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Treasure Island (Île de Ngor)

Ngor island beachAsk Valentina and Diego where they want to go on a Saturday morning and they'll have no trouble at all answering: Treasure Island! Smart kids: that's where I want to go, too.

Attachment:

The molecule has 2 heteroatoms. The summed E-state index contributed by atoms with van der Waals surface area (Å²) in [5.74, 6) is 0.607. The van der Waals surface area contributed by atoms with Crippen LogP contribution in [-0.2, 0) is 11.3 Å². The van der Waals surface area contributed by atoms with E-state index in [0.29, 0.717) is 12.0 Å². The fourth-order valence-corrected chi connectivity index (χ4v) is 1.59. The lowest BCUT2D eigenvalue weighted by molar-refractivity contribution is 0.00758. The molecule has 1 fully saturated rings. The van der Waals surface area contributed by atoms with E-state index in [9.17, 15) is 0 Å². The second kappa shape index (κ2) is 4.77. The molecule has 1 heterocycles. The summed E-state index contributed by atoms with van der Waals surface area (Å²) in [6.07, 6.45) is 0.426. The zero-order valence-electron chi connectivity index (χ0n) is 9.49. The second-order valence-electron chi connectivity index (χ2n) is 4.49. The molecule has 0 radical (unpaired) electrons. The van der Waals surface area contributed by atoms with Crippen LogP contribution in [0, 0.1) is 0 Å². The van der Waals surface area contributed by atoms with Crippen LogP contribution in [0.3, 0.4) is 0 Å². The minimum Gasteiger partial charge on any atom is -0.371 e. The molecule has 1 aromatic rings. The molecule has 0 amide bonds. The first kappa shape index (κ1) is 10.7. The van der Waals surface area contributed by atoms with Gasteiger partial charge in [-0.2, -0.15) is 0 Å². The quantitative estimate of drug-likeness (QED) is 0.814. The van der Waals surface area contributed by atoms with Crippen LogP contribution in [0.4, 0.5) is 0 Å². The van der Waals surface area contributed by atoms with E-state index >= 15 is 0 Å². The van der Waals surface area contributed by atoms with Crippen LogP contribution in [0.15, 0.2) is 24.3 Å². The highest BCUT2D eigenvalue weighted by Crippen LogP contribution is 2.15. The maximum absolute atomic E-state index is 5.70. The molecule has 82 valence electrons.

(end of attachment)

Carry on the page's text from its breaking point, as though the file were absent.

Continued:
They call it Treasure Island; I call it the Île de Ngor, or Ngor Island. It's minutes away from our home, yet "far enough" from home to make it a worthy trip — you really, truly feel away from it all. First, to get there, you take a little wooden pirogue across the strait to the island. Pirogues leave every few minutes or so, and cost a little more than two bucks. Not bad! Button up your life preserver, which they helpfully provide. You may actually do a little bouncing, if the wind's up. And at sunset, the ride home across glassy waters almost feels like a booze cruise, except in this Muslim nation there's no hope of them serving you a cocktail on board. On the lee side, there's still water that's safe and fun for kids, and umbrellas and beach chairs lined up against the water's edge. It's a Senegalese crowd used to tourists – even Senegalese tourists – but that doesn't mean they're jaded. Last time I was there a local brewed up a pot of hot Senegalese tea (attaya) and offered me a cup. Very cool! Those without kids and kick back and read a book; the sun doesn't rise over the top of the coconut palms until around 11AM and until then, the shady spots are lovely. Those of us with kids wind up digging holes, building castles, splashing around, and of course, looking for treasure (haven't found any yet, but we'll keep trying). The island is far too small to handle vehicles, so it's quiet. And foot trails lead across the center and past small homes and their gardens to the backside, which faces the Atlantic. No sandy beaches and gentle waves here! It's the side facing the open sea, and its rocky, battered cliffs lead down to heavy surf and a whole lot of sea urchins. That heavy surf is perhaps the treasure. In the 70's, a surf movie by the name of Endless Summer showed friends traveling the world looking for perfect waves. Their travels took them even to far off, exotic Senegal, where they found a fantastic "right" peeling off the ridge leading from this very island. A small trail leads through hedges of bougainvillea until the sea lies before you, and the wave is impressive. Too impressive for me, actually — my surfing skills require I still stay clear of this thumper, and there are a couple of submerged rocks that keep novices honest (or crack their skulls). The little yellow sign explains the wave's history and the movie. Not a bad little escape from reality. Maybe I shouldn't tell you about it, and keep the secret for myself ...


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